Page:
Theme III: Policy Research Analysis and Governance.
Theme IV: Innovative communication and knowledge dissemination pathways.


EPINAV will pursue its objectives by funding research proposals that directly contribute to realization of the programme outputs and purpose.  To qualify for funding under EPINAV, research must not only enhance frontiers of knowledge but be applied and useful to end users, who are mainly smallholder farmers and other value chain actors.  


CALL FOR CONCEPT NOTES

This first call for concept notes invites expression of interest (EOI) from eligible researchers  to apply for research funding under EPINAV.   A concept note expresses ideas for a project that the prospective researcher is willing and able to develop and implement.  For this call, EPINAV is inviting concepts that address the programme’s purpose and objectives under the following themes:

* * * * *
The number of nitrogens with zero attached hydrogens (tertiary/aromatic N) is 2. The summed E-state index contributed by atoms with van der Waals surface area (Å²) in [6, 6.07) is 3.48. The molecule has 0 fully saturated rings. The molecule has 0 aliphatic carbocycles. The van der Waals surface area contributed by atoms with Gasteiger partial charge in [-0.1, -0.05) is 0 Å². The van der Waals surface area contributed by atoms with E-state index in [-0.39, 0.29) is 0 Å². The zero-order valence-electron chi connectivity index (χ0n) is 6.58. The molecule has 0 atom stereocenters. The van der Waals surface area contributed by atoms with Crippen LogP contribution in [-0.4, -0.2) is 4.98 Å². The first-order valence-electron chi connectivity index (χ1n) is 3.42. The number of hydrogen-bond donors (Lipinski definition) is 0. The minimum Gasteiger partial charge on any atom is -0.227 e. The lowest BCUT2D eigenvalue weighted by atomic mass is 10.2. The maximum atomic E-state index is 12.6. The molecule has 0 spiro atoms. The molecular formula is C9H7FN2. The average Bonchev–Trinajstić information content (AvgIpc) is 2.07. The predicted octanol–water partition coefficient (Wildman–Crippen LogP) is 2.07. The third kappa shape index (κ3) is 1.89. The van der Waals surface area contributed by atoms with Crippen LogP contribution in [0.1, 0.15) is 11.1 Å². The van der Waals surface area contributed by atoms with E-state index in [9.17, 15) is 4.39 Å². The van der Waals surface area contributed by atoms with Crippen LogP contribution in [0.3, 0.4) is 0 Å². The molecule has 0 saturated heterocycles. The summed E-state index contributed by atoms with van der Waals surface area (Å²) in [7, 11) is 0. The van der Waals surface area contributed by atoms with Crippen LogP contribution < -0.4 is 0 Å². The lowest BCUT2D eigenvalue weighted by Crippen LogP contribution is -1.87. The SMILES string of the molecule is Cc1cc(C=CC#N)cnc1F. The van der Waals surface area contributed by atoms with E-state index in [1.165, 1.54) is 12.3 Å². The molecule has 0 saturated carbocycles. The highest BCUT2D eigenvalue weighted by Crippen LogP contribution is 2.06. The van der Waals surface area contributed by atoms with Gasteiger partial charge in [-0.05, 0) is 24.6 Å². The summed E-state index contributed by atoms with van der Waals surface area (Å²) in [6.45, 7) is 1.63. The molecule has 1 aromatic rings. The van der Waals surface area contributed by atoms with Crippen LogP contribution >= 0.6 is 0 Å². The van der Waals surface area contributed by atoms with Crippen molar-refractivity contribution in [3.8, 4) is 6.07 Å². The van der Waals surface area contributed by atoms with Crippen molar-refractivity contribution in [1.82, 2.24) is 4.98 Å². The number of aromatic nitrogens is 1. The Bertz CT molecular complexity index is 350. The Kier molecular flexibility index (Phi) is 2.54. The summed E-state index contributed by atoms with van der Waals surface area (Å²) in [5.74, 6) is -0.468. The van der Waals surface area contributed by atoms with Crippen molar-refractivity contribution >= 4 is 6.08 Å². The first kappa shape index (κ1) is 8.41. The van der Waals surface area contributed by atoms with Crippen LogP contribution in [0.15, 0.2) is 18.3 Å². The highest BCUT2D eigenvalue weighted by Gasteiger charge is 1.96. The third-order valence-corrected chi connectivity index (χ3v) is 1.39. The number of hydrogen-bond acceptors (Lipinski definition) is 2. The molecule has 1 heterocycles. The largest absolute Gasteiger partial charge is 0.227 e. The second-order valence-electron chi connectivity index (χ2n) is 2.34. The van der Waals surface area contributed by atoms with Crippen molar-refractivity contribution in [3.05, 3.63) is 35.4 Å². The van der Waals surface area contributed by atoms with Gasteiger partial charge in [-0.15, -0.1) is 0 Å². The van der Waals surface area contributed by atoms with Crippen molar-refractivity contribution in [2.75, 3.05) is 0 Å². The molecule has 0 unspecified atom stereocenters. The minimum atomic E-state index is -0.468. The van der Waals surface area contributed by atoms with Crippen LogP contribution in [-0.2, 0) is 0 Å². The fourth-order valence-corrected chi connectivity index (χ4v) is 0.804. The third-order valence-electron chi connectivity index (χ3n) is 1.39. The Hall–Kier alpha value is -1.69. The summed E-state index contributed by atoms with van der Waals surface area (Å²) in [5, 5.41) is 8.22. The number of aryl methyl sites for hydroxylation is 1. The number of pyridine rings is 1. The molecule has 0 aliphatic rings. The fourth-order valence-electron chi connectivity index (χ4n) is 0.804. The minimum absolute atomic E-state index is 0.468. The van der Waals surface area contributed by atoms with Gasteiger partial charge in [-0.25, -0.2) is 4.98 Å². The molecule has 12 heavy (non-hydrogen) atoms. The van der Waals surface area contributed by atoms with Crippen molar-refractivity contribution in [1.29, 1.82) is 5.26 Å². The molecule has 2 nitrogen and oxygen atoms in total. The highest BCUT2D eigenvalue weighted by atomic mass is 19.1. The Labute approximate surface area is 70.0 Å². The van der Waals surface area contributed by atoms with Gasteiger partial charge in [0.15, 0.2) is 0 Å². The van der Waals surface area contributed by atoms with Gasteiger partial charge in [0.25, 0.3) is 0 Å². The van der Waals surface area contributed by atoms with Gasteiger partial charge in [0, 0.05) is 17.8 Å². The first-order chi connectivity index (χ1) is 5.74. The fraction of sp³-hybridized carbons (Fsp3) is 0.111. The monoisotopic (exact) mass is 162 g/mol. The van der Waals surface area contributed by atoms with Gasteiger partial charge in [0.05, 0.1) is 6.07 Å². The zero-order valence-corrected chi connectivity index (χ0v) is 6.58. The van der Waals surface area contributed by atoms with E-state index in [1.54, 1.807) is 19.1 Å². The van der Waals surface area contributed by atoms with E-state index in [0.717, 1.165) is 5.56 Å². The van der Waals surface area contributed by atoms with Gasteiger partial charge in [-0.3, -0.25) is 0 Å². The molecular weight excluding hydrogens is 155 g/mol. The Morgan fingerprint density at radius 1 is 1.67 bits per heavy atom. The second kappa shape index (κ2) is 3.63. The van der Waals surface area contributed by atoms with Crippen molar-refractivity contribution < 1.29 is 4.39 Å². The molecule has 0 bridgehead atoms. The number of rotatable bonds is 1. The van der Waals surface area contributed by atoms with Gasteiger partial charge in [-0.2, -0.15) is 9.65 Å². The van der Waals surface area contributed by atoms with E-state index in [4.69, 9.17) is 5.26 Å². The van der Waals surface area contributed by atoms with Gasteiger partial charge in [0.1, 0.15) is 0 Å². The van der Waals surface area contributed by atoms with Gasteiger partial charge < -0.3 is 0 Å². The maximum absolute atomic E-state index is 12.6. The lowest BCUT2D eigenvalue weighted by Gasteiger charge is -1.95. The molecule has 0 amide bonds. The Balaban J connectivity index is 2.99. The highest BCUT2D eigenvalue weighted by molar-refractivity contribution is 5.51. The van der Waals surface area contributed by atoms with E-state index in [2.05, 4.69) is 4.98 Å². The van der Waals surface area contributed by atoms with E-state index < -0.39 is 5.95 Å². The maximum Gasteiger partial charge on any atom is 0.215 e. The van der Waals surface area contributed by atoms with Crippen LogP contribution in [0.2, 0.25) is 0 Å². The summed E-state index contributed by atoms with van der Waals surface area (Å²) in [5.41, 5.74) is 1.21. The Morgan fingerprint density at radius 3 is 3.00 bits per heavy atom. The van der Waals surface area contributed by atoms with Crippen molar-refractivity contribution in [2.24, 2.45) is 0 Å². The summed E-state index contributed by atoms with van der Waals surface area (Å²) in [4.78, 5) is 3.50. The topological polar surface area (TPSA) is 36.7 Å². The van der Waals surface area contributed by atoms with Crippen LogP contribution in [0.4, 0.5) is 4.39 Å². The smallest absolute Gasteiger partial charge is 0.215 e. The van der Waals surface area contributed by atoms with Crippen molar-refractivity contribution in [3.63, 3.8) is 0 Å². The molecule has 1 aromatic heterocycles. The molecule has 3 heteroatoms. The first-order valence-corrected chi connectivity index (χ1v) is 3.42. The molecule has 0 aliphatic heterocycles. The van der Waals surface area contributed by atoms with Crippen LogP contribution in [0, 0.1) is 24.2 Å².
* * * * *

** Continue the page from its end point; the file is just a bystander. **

Theme I:     Innovation systems research (ISR) which will address key knowledge gaps required to raise agricultural productivity and of Improvement of small scale, poor farmers and other value chain actors’ livelihoods.

The innovations systems research will involve three types of research:

(i)         Action research


This is the type of research that involves some elements of learning by doing on demonstration sites established through previous research such as TARP II, FOCAL, PANTIL and other researches conducted by SUA researchers and/or researchers  in other National Agricultural Research Institutions (NARIs) in Tanzania;  the research should be one that:
•    engages end users in the definition of the research and builds on validated practices to up-scale them through multi-stakeholder innovation clusters at District level as minimum entry point- and coverage.  
•    takes a value chain approach and involves other partners in including the Local Government Authorities, NGO’s, private sector individuals or Business Member Organization whose activities impact on a large number of small holders in a gender sensitive manner will be the ideal candidate projects under this category.